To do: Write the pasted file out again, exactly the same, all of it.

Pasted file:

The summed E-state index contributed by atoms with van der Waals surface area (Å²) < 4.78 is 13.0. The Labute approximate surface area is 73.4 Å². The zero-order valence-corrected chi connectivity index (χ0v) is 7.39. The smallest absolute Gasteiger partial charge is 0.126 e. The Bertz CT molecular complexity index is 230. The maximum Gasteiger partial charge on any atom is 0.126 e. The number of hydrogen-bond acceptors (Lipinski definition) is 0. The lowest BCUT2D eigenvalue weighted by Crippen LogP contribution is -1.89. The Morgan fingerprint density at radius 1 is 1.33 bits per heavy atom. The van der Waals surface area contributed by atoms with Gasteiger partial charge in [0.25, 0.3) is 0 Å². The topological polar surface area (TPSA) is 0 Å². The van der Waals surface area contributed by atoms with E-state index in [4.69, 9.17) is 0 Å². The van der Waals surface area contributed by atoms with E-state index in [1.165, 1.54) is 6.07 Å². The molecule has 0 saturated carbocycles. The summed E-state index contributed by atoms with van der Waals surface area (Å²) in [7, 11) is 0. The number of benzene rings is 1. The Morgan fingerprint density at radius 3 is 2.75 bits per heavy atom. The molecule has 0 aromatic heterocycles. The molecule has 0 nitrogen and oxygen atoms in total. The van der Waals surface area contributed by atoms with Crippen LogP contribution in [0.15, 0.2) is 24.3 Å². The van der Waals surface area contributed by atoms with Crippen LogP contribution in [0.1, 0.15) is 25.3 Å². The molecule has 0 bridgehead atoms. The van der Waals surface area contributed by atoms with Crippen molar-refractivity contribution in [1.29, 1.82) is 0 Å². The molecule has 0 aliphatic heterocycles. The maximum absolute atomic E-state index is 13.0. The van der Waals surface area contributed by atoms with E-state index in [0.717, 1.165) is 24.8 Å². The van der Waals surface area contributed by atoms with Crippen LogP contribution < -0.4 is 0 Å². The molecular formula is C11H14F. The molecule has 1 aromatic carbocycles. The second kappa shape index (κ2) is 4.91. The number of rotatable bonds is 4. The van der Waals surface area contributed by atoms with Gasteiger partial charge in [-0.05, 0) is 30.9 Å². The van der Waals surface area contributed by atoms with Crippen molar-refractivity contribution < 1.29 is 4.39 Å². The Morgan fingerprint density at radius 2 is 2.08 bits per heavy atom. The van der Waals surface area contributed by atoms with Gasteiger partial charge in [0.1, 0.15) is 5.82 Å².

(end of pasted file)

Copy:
The summed E-state index contributed by atoms with van der Waals surface area (Å²) < 4.78 is 13.0. The Labute approximate surface area is 73.4 Å². The zero-order valence-corrected chi connectivity index (χ0v) is 7.39. The smallest absolute Gasteiger partial charge is 0.126 e. The Bertz CT molecular complexity index is 230. The maximum Gasteiger partial charge on any atom is 0.126 e. The number of hydrogen-bond acceptors (Lipinski definition) is 0. The lowest BCUT2D eigenvalue weighted by Crippen LogP contribution is -1.89. The Morgan fingerprint density at radius 1 is 1.33 bits per heavy atom. The van der Waals surface area contributed by atoms with Gasteiger partial charge in [0.25, 0.3) is 0 Å². The topological polar surface area (TPSA) is 0 Å². The van der Waals surface area contributed by atoms with E-state index in [4.69, 9.17) is 0 Å². The van der Waals surface area contributed by atoms with E-state index in [1.165, 1.54) is 6.07 Å². The molecule has 0 saturated carbocycles. The summed E-state index contributed by atoms with van der Waals surface area (Å²) in [7, 11) is 0. The number of benzene rings is 1. The Morgan fingerprint density at radius 3 is 2.75 bits per heavy atom. The molecule has 0 aromatic heterocycles. The molecule has 0 nitrogen and oxygen atoms in total. The van der Waals surface area contributed by atoms with Crippen LogP contribution in [0.15, 0.2) is 24.3 Å². The van der Waals surface area contributed by atoms with Crippen LogP contribution in [0.1, 0.15) is 25.3 Å². The molecule has 0 bridgehead atoms. The van der Waals surface area contributed by atoms with Crippen molar-refractivity contribution in [1.29, 1.82) is 0 Å². The molecule has 0 aliphatic heterocycles. The maximum absolute atomic E-state index is 13.0. The van der Waals surface area contributed by atoms with E-state index in [0.717, 1.165) is 24.8 Å². The van der Waals surface area contributed by atoms with Crippen LogP contribution < -0.4 is 0 Å². The molecular formula is C11H14F. The molecule has 1 aromatic carbocycles. The second kappa shape index (κ2) is 4.91. The number of rotatable bonds is 4. The van der Waals surface area contributed by atoms with Gasteiger partial charge in [-0.05, 0) is 30.9 Å². The van der Waals surface area contributed by atoms with Crippen molar-refractivity contribution < 1.29 is 4.39 Å². The Morgan fingerprint density at radius 2 is 2.08 bits per heavy atom. The van der Waals surface area contributed by atoms with Gasteiger partial charge in [0.1, 0.15) is 5.82 Å².